Ignite Talks

Thursday
April 5
4:15 pm to 5:00 pm

Jamie Baker discusses algorithmic competence.

Facilitating the Duty of Tech Competence in the Algorithmic Society
Jamie Baker, Associate Director, Texas Tech University School of Law Library
As more states continue to adopt the ethical Duty of Technology Competence, and as we move from the "Digital Age" to the "Algorithmic Society," how can law librarians help facilitate ethical compliance? This Ignite Talk will introduce the audience to the Duty of Tech Competence and examine how law librarians interact with and facilitate this duty.


The Art of the Research Conference
Alyson Drake, Assistant Director for Public Services, Texas Tech University School of Law
While many instructors of legal research and writing courses incorporate conferencing into their curriculum, most do so as students engage in the writing process--long after students have struggled with the analytical thinking central to the research process. This program will introduce the pedagogical benefits of conducting research conferences and give a primer on one approach to structuring these conferences in both first year and advanced legal research courses. Attendees will be able to: *Advocate the value of research conferences to their legal research and legal writing colleagues, including how conferences can help meet ABA standards on formative assessment; and *Create a pre-conference questionnaire that will allow their students to set the agenda and tone for the conferences.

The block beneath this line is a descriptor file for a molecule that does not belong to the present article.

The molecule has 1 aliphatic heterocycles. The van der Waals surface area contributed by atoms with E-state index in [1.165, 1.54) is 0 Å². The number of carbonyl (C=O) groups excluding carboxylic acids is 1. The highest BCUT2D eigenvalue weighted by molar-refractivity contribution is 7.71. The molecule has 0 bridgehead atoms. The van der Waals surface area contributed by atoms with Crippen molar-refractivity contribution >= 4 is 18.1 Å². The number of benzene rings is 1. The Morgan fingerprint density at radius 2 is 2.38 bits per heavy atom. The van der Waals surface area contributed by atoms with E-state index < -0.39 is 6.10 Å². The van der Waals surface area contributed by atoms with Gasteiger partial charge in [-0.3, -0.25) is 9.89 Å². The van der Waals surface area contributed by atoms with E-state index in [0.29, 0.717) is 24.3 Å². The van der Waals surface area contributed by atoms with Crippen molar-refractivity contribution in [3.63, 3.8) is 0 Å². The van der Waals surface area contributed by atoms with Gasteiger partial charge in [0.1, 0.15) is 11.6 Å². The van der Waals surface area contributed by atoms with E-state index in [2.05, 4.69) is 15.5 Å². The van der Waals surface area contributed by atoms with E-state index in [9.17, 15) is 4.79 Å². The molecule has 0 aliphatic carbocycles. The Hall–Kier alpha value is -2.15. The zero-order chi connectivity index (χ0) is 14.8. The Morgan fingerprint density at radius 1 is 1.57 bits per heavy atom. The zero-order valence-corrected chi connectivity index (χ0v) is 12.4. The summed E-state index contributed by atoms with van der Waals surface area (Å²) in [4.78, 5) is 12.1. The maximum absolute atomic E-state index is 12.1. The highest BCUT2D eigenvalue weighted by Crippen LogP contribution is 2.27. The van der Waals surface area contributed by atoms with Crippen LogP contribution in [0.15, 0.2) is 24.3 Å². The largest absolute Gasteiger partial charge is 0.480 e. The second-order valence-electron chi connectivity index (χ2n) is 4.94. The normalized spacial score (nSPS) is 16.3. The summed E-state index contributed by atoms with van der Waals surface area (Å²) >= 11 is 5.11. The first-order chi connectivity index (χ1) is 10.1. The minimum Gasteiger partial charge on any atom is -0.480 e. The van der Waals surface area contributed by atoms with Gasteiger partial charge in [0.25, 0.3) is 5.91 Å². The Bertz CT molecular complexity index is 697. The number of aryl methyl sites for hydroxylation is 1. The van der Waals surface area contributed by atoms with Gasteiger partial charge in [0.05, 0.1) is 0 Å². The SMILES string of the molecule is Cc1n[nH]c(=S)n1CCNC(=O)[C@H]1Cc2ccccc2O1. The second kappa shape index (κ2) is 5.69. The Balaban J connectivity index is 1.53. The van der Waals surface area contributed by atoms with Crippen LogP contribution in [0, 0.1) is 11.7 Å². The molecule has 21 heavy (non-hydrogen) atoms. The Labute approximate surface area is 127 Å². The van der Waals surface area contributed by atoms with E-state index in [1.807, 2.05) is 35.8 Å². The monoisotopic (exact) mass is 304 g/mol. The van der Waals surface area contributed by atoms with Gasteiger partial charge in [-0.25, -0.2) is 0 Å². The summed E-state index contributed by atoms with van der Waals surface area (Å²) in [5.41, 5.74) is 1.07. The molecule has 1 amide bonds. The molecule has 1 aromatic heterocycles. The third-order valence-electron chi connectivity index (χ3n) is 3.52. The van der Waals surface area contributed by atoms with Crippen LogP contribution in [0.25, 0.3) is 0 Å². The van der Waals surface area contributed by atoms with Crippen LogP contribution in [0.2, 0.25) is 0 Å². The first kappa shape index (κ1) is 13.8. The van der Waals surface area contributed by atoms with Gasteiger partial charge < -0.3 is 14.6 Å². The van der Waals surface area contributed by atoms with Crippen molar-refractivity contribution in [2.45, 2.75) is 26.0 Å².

Click to download program materials.

Click to download program materials.

CI on the Fly
Caren Luckie, Jackson-Walker


Legal Research Worldwide: Law Librarians Teaching Abroad, Parts I & II
 

Barbara Bintliff speaks at Kuwait International School of Law

Barbara Bintliff, Professor in Law, Director of University of Texas at Austin Tarlton Law Library/Jamail Center for Legal Research
 

Jeff B. Woodmansee, Associate Professor of Law Librarianship at UA Little Rock Bowen School of Law

Jeff Woodmansee speaks at the University of Silesia in Poland


Because law librarianship is an increasingly international field, working and learning abroad can enrich you culturally and professionally. Whether you visit for a few days, weeks, or move halfway across the world for a year or more, these two sessions will give you more information about participating in teaching exchange programs and ideas on how to make the most of a life-changing experience.
    In Part I, Professor Bintliff shares her experiences from her teaching and other formal involvement with the Kuwait International School of Law and will discuss other ways law librarians are increasingly teaching internationally.<p>
    In Part II, Professor Woodmansee will deliver remarks from his recent paper “International Opportunity for a Law Librarian: Teaching Legal Research in Poland” based on his experience teaching criminal law research and involvement as part of the School of U.S. Law program at the University of Silesia in Katowice, Poland.